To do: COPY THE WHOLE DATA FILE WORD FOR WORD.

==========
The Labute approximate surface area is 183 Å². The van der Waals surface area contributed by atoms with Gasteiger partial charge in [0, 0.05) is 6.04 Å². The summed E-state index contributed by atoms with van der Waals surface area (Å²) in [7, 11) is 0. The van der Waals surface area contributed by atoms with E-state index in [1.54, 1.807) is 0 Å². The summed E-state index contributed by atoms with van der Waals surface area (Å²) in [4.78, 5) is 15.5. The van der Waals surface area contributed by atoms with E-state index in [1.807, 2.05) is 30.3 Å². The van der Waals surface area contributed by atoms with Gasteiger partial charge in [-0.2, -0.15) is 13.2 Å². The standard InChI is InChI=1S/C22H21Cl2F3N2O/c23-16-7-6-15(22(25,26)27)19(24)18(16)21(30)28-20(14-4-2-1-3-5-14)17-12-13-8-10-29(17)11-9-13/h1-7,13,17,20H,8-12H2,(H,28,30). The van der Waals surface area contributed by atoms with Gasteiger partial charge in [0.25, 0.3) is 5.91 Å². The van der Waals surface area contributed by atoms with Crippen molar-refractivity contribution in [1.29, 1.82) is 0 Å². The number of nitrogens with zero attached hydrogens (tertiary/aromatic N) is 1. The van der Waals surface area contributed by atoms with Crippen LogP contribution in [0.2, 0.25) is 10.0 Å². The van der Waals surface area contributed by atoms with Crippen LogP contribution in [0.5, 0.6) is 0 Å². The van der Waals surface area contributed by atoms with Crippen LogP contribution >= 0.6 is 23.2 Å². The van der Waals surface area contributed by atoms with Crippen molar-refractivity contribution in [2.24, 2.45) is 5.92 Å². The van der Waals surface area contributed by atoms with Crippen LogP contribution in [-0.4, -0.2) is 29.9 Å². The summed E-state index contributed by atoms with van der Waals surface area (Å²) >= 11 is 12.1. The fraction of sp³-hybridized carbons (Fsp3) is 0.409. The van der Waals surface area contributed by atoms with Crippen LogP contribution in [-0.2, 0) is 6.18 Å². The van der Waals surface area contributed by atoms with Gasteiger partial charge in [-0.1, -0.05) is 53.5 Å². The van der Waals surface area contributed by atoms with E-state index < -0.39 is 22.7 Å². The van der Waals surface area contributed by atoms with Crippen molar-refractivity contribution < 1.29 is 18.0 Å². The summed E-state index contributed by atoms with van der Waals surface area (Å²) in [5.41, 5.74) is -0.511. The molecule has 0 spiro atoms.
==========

The Labute approximate surface area is 183 Å². The van der Waals surface area contributed by atoms with Gasteiger partial charge in [0, 0.05) is 6.04 Å². The summed E-state index contributed by atoms with van der Waals surface area (Å²) in [7, 11) is 0. The van der Waals surface area contributed by atoms with E-state index in [1.54, 1.807) is 0 Å². The summed E-state index contributed by atoms with van der Waals surface area (Å²) in [4.78, 5) is 15.5. The van der Waals surface area contributed by atoms with E-state index in [1.807, 2.05) is 30.3 Å². The van der Waals surface area contributed by atoms with Gasteiger partial charge in [-0.2, -0.15) is 13.2 Å². The standard InChI is InChI=1S/C22H21Cl2F3N2O/c23-16-7-6-15(22(25,26)27)19(24)18(16)21(30)28-20(14-4-2-1-3-5-14)17-12-13-8-10-29(17)11-9-13/h1-7,13,17,20H,8-12H2,(H,28,30). The van der Waals surface area contributed by atoms with Gasteiger partial charge in [0.25, 0.3) is 5.91 Å². The van der Waals surface area contributed by atoms with Crippen molar-refractivity contribution in [1.29, 1.82) is 0 Å². The number of nitrogens with zero attached hydrogens (tertiary/aromatic N) is 1. The van der Waals surface area contributed by atoms with Crippen LogP contribution in [0.2, 0.25) is 10.0 Å². The van der Waals surface area contributed by atoms with Crippen LogP contribution in [0.5, 0.6) is 0 Å². The van der Waals surface area contributed by atoms with Crippen LogP contribution >= 0.6 is 23.2 Å². The van der Waals surface area contributed by atoms with Crippen molar-refractivity contribution in [2.24, 2.45) is 5.92 Å². The van der Waals surface area contributed by atoms with Crippen LogP contribution in [-0.4, -0.2) is 29.9 Å². The summed E-state index contributed by atoms with van der Waals surface area (Å²) >= 11 is 12.1. The fraction of sp³-hybridized carbons (Fsp3) is 0.409. The van der Waals surface area contributed by atoms with Crippen LogP contribution in [-0.2, 0) is 6.18 Å². The van der Waals surface area contributed by atoms with Gasteiger partial charge in [-0.1, -0.05) is 53.5 Å². The van der Waals surface area contributed by atoms with E-state index < -0.39 is 22.7 Å². The van der Waals surface area contributed by atoms with Crippen molar-refractivity contribution < 1.29 is 18.0 Å². The summed E-state index contributed by atoms with van der Waals surface area (Å²) in [5.41, 5.74) is -0.511. The molecule has 0 spiro atoms.